The book added new canon with the flashback. That was hugely interesting...but technically risky to the author's on-going contractual relationship with TPTB. Since the new canon wasn't written by show writers, it "doesn't count" and is only even known by the relative few who read the book but I would guess the authors have very extensive limitations (contractually ) with the amount of canon they can introduce.

Quote:

Quote:
Now that is an interesting point. I guess I've never cared a whole lot about the throw-away characters that needed to be saved in the MoTW stories. I never needed to identify with them. So I guess it makes sense that I didn't need or want to care a lot about the book's characters. For me, I need the secondary story to be believable and plausible...then I want to spend as much time as humanly possible on the brothers! I've never thought about it that way, but the same is true of the weekly episodes.
Fair enough, different tastes and all. :lol: Though I should clarify that for me it's less "identifying" with them and more just seeing them be characters, to feel like real people. Although I still need to rewatch them, it's part of why I think I always shipped Sarah with Sam more than Madison because the former came off as more like a real person to me while the latter felt like a plot device. ("This week, we're going to get Sam laid...") It's part of why I think Amelia failed as she did.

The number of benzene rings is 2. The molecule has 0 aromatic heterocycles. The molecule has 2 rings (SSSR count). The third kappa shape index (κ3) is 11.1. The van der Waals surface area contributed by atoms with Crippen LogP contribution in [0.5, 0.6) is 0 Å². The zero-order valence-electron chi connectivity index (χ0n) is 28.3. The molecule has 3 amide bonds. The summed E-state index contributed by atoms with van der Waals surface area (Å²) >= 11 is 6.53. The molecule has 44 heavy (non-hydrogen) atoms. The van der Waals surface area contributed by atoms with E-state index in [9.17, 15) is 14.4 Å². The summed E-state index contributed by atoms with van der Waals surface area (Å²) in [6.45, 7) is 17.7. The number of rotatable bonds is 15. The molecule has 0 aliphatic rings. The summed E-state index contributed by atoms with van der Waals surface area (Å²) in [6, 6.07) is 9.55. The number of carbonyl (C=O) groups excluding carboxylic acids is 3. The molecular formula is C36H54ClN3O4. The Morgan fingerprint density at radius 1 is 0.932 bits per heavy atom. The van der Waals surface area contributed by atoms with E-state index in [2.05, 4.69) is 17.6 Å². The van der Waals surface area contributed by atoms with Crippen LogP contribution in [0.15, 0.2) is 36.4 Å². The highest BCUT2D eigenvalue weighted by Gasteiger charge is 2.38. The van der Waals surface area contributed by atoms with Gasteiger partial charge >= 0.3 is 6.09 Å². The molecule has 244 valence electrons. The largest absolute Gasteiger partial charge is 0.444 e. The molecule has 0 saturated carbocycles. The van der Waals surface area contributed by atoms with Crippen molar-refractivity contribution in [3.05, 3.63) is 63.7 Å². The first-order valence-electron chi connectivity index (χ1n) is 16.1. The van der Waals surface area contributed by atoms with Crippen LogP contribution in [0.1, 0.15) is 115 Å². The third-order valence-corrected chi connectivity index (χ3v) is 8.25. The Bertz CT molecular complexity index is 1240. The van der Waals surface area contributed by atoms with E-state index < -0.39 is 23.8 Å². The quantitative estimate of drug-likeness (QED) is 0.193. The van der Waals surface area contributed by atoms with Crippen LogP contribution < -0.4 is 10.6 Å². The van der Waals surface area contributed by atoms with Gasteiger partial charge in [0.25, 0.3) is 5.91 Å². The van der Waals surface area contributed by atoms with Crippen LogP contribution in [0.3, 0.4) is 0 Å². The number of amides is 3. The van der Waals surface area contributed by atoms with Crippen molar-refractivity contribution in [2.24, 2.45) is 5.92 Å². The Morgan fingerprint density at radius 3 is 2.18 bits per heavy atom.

Now if you allow me to get all snooty and criticy on you... As we can see in probably one of the finest examples they pulled off in the show Metamorphosis (www.supernaturalwiki.com/index.php?title=4.04_Metamorphosis), we find that spending time with the side characters actually reveals and shows us more about S&D without being too overt or on-the-nose. Via the other characters we end up spending time on the brothers as by seeing certain traits removed from a familiar context a mirror is lifted up and we are allowed to see a harsh truth our appreciation of the boys may blind us to. For instance in this book, the Mother... well that goes without saying. The business man (and be honest, you agree with me that was the worst death?) shows how Dean's obsession with Dick Roman (remember, S7) can lead to his self-destruction even if he is given what he wants (heh, which I just now realized is what happened in the finale).